BY JACKSON CHEN | With its first public scoping meeting scheduled for April 6 –– as Manhattan Express is going to press –– the American Museum of Natural History is, at last, formally entering the extensive review process for its proposed expansion.
Its plans for creating the Richard Gilder Center for Science, Education and Innovation, which would involve encroaching on the Theodore Roosevelt Park that surrounds the museum between 77th and 81st Streets and Central Park West and Columbus Avenue, has already sparked months of disputes with park preservationists. When the museum released its conceptual plans for the expansion in November, it showed that 20 percent of the new construction –– at the Gilder Center’s Columbus Avenue entrance –– would take place on parkland.
As the museum works to engage as many of its critics as possible in finding common ground for moving forward with the project while mitigating its impact on the surrounding park, its plans are making the rounds of city agencies whose approvals are necessary.
The city’s Department of Parks and Recreation, which is the lead oversight agency on the project and will helm the scoping meeting, has publicly released several documents, including a positive declaration that “determined that the proposed project may have a significant impact on the quality of the human environment.”
Yet, even as the museum’s initial steps with public agencies seem sure-footed, a third citizens’ group has arisen in opposition –– the Alliance to Protect Theodore Roosevelt Park. That group hosted an inaugural town hall meeting on March 30 with several guest speakers.
According to Seth Kaufman, the group’s secretary treasurer, the town hall was intended to introduce the new opposition effort while raising morale within the community of park preservationists.
“We firmly believe there’s more than enough space on the existing site for them to accommodate any educational center they want,” Kaufman said of the museum’s expansion plans.
He added that the Alliance will focus on community outreach, pressuring local elected officials, and pursuing legal avenues for challenging the expansion.
According to Michael S. Hiller, a zoning and environmental litigation attorney who spoke to the new group, there are several aspects of the museum’s proposal that could pose significant hurdles during the environmental review process.
“The proposed museum plan threatens to create an assortment of severe, adverse, and potentially disastrous environmental impacts,” Hiller said.
He explained that among a long list of concerns about the Gilder Center, there is the loss of green space, the increase in air pollution from greater traffic and congestion around the museum, and severe shadow impacts over open park space that the Gilder Center would create.
The attorney added that the museum should acknowledge the noise impacts from the three years of construction, the damage to the park’s natural resources in the form of trees, and the destruction of historical and cultural resources.
“The park has been dedicated to Theodore Roosevelt, the only US president born in New York City,” Hiller said. “I expect the city would make every effort to prevent disfigurement of the only New York City park established in his name, especially given the growing opposition.”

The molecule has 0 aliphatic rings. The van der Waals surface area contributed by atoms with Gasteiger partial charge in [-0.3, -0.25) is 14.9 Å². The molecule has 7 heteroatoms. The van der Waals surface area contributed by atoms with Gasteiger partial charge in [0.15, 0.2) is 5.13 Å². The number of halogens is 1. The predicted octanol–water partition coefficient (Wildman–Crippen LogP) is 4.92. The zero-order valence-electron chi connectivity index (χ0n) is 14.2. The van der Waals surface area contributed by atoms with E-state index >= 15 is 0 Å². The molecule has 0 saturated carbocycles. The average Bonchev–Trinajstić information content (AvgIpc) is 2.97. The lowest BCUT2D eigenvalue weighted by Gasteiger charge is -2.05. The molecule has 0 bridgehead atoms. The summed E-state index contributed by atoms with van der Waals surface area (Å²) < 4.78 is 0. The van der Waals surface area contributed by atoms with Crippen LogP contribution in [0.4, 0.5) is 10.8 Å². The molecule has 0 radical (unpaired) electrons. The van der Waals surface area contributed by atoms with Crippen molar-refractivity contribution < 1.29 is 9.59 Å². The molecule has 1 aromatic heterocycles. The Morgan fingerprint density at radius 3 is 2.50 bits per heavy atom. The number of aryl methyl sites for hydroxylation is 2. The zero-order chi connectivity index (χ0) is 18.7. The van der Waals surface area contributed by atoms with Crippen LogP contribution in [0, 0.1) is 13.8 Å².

That opposition now includes at least three factions with the formation of the Alliance. Both the Alliance and Community United to Protect Theodore Roosevelt Park, another new entry, seceded from the pioneering park advocacy group, the Defenders of Teddy Roosevelt Park. The Defenders, meanwhile, have recently become members of two working groups –– one focused on the park, the other on transportation issues raised by the expansion –– established by the museum to address conflicting goals and agendas within the wider community.
The working groups were announced on February 29 and explained as vehicles for the museum to understand the different perspectives of affected stakeholders. According to Adrian Smith, the president of the Defenders group, the working groups have met three times already on a biweekly basis.
Based on the environmental documents released to date by the museum, Smith said his group has several concerns, including the plans for replacement trees promised for the park, ongoing funding and maintenance issues, and also an underground delivery driveway, the details of which remain largely unknown.
“We still feel there’s a dearth of information on the underground driveway,” Smith said. “We just feel it needs to be addressed in the environmental impact statement and it’s only tangentially mentioned.”
While the Defenders group now has an inside line by working with the museum on the two working groups, the two other opposition groups are hoping that the public scoping meeting on April 6 will be the venue for them and other community members to influence the museum’s decisions.
Despite the museum’s relative wealth compared to its opponents, Hiller said the opposition is facing a winnable fight.
“While the museum will undoubtedly have the superior resources, that’s true in virtually every land-use and zoning fight,” Hiller said. “All that should matter is whether the opposition is right to oppose the project.”
For details on the April 6 public scoping meeting, visit ManhattanExpressNews.nyc/amnh-scoping on April 7.